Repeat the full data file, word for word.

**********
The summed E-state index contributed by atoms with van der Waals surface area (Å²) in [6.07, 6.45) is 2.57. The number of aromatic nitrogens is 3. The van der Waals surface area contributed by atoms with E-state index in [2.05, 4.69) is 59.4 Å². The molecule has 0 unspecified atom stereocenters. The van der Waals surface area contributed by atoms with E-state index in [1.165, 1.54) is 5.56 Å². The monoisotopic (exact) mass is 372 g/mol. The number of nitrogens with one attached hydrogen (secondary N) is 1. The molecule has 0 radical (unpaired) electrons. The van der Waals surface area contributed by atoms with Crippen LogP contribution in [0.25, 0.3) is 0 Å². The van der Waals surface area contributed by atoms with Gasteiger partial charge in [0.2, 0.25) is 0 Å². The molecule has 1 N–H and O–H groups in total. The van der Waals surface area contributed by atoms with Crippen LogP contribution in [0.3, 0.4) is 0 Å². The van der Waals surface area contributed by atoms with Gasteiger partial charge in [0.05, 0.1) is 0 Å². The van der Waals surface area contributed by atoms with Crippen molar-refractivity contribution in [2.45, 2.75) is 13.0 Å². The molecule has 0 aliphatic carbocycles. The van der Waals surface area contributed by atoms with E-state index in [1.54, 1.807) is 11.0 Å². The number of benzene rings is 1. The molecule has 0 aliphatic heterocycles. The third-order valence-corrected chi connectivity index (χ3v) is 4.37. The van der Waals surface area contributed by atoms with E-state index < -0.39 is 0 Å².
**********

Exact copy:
The summed E-state index contributed by atoms with van der Waals surface area (Å²) in [6.07, 6.45) is 2.57. The number of aromatic nitrogens is 3. The van der Waals surface area contributed by atoms with E-state index in [2.05, 4.69) is 59.4 Å². The molecule has 0 unspecified atom stereocenters. The van der Waals surface area contributed by atoms with E-state index in [1.165, 1.54) is 5.56 Å². The monoisotopic (exact) mass is 372 g/mol. The number of nitrogens with one attached hydrogen (secondary N) is 1. The molecule has 0 radical (unpaired) electrons. The van der Waals surface area contributed by atoms with Crippen LogP contribution in [0.25, 0.3) is 0 Å². The van der Waals surface area contributed by atoms with Gasteiger partial charge in [0.2, 0.25) is 0 Å². The molecule has 1 N–H and O–H groups in total. The van der Waals surface area contributed by atoms with Crippen LogP contribution in [0.3, 0.4) is 0 Å². The van der Waals surface area contributed by atoms with Gasteiger partial charge in [0.05, 0.1) is 0 Å². The van der Waals surface area contributed by atoms with Crippen molar-refractivity contribution in [2.45, 2.75) is 13.0 Å². The molecule has 0 aliphatic carbocycles. The van der Waals surface area contributed by atoms with E-state index in [1.54, 1.807) is 11.0 Å². The number of benzene rings is 1. The molecule has 0 aliphatic heterocycles. The third-order valence-corrected chi connectivity index (χ3v) is 4.37. The van der Waals surface area contributed by atoms with E-state index < -0.39 is 0 Å².